Hot on the heels of InstallAware’s Native Code Setup Engine, which transcends built-in Windows Installer limitations, InstallAware today announced the latest InstallAware initiative: new setup engines for the DOS and Win16 platforms. “I have long been staring at this glaring gap in our Microsoft platform support,” said Sinan Karaca, founder of InstallAware Software. “This gap has pained my eyes for long enough – and it is about time we did something about it!”
While InstallAware setups support all 32 bit and 64 bit Windows versions (from the very first build of Windows 95 launched in August 1995, to the latest Server 2008 R2 64 bit), with the same single setup binary, InstallAware has never supported Microsoft’s first widely successful versions of Windows (3.0 and 3.1), or Microsoft’s first operating system, MS-DOS.
InstallAware engineers have researched how sophisticated DOS installers for products like Norton Utilities or PC Tools work: They create the illusion of a graphical display (and a graphical mouse cursor) even in text mode, by dynamically modifying the DOS character set, even with the slightest movement of the mouse. InstallAware plans to render all existing InstallAware setup controls using the same technique, without requiring source level changes in existing installations. InstallAware will even render “Fake Aero Glass”regions in character mode, based on the same technique – ensuring this exclusive InstallAware feature is also back-ported.
InstallAware’s real mode setup engine will require no more than 256KB of RAM on target systems. “While most DOS applications assume that at least 640KB conventional memory is available, due in part to the great work done by memory optimizers such as QEMM, we realize that a lot of the XT (and possibly some AT) systems out there come with 512KB memory, or even less,” adds Royi Sher. “In the time honored InstallAware tradition, to provide the best customer experience possible, our real mode setup engine will work with .OVL real mode overlays, and not need more than 256K free conventional memory at any given time.”
InstallAware is planning to consume the Windows API introduced with Windows 2.0 in its protected mode setup engine. “Most of the API provided by Windows 3.0 and Windows 3.1 was initially introduced in Windows 2.0,” says Aviv Giladi. “While we could have gone with a custom DOS extender like DOS4GW, it made more sense to leverage the Win16 API, together with its standard user interface metaphors, in our protected mode solution. Unfortunately, this does mean we will be sacrificing Windows 1.0 support in our product – which I hope Mr. Karaca won’t notice.”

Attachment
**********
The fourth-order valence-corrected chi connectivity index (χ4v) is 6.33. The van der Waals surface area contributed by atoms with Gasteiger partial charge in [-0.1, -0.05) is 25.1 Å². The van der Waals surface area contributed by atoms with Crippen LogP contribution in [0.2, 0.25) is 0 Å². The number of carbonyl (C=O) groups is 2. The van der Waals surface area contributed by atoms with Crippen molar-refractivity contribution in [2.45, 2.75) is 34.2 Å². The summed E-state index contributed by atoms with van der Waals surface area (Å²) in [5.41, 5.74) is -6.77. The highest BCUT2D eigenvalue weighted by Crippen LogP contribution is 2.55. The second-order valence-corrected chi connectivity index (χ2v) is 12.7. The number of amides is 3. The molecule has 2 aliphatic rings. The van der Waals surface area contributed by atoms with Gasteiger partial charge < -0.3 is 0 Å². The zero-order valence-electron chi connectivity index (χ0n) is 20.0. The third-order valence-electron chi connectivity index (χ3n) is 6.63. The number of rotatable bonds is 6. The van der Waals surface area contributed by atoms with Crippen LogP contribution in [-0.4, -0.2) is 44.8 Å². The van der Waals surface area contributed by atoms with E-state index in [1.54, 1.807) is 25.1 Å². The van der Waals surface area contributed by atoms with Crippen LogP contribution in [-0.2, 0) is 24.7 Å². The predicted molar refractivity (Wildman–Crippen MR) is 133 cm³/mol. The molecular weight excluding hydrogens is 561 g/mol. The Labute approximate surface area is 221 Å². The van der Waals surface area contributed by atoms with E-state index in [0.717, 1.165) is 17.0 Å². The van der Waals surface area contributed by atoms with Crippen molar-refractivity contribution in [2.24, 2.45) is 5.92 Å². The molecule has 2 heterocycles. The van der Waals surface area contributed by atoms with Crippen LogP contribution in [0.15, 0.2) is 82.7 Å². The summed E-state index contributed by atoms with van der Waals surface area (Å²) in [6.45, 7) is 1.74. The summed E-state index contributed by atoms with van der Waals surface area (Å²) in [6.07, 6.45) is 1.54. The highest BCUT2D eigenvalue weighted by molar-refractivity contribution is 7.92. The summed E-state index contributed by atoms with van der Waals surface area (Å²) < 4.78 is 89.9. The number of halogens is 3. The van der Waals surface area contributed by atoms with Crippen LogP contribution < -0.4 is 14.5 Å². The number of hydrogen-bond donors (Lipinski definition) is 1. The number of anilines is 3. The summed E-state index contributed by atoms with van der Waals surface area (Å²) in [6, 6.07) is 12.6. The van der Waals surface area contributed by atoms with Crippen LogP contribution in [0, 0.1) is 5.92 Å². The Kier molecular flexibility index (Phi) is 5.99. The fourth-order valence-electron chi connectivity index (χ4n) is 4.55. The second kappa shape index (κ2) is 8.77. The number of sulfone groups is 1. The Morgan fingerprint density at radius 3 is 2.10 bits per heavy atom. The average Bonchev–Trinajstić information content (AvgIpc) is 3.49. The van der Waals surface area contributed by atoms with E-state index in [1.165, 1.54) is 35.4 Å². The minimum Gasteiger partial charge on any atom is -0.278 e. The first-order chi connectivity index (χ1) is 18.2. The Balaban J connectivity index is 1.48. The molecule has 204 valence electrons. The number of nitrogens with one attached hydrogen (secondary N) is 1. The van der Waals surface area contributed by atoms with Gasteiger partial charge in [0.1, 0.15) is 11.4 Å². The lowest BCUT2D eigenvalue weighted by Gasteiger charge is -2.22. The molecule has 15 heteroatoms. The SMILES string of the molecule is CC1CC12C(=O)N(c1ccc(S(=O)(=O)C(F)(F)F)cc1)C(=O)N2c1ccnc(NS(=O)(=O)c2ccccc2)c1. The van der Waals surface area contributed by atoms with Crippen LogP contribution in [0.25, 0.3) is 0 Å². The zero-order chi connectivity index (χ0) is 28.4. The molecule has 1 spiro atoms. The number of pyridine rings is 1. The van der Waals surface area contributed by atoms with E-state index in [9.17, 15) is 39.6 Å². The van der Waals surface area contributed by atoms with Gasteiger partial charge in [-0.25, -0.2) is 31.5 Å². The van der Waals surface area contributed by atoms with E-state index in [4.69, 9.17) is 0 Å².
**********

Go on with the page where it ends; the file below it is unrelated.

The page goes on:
InstallAware’s protected mode solution will also be fully backwards compatible, just like the InstallAware Native Engine which does not require any source level changes in existing InstallAware setups already built on top of the Windows Installer framework. All InstallAware engines are based on the human readable MSIcode script, which is compiled seamlessly into an MSI file at build time. Today, a developer can switch his setup at runtime between Windows Installer and Native Code setup engines freely, as many times as needed. Tomorrow, two more engines will be available in the mix.
“The only real challenge remains how to enter and exit real/protected mode within an existing virtual mode Windows session,” adds Mr. Karaca. “We are considering multiple techniques like hypervisor based virtualization, application virtualization, among others. The most exciting technique to me is the boot loader we’ve codenamed April for the coming spring. If a PC is booted with April first inserted to a USB slot, everything becomes real easy.”
“Doubtless there will be naysayers who fail to see the broader thinking behind our plans,” concludes Mr. Karaca. “I expect, first and foremost, to hear from industry analyst Christopher Painter, who has often portrayed us quite unsympathetically. Maybe now with this last secret InstallAware piece uncovered, he will finally support us!”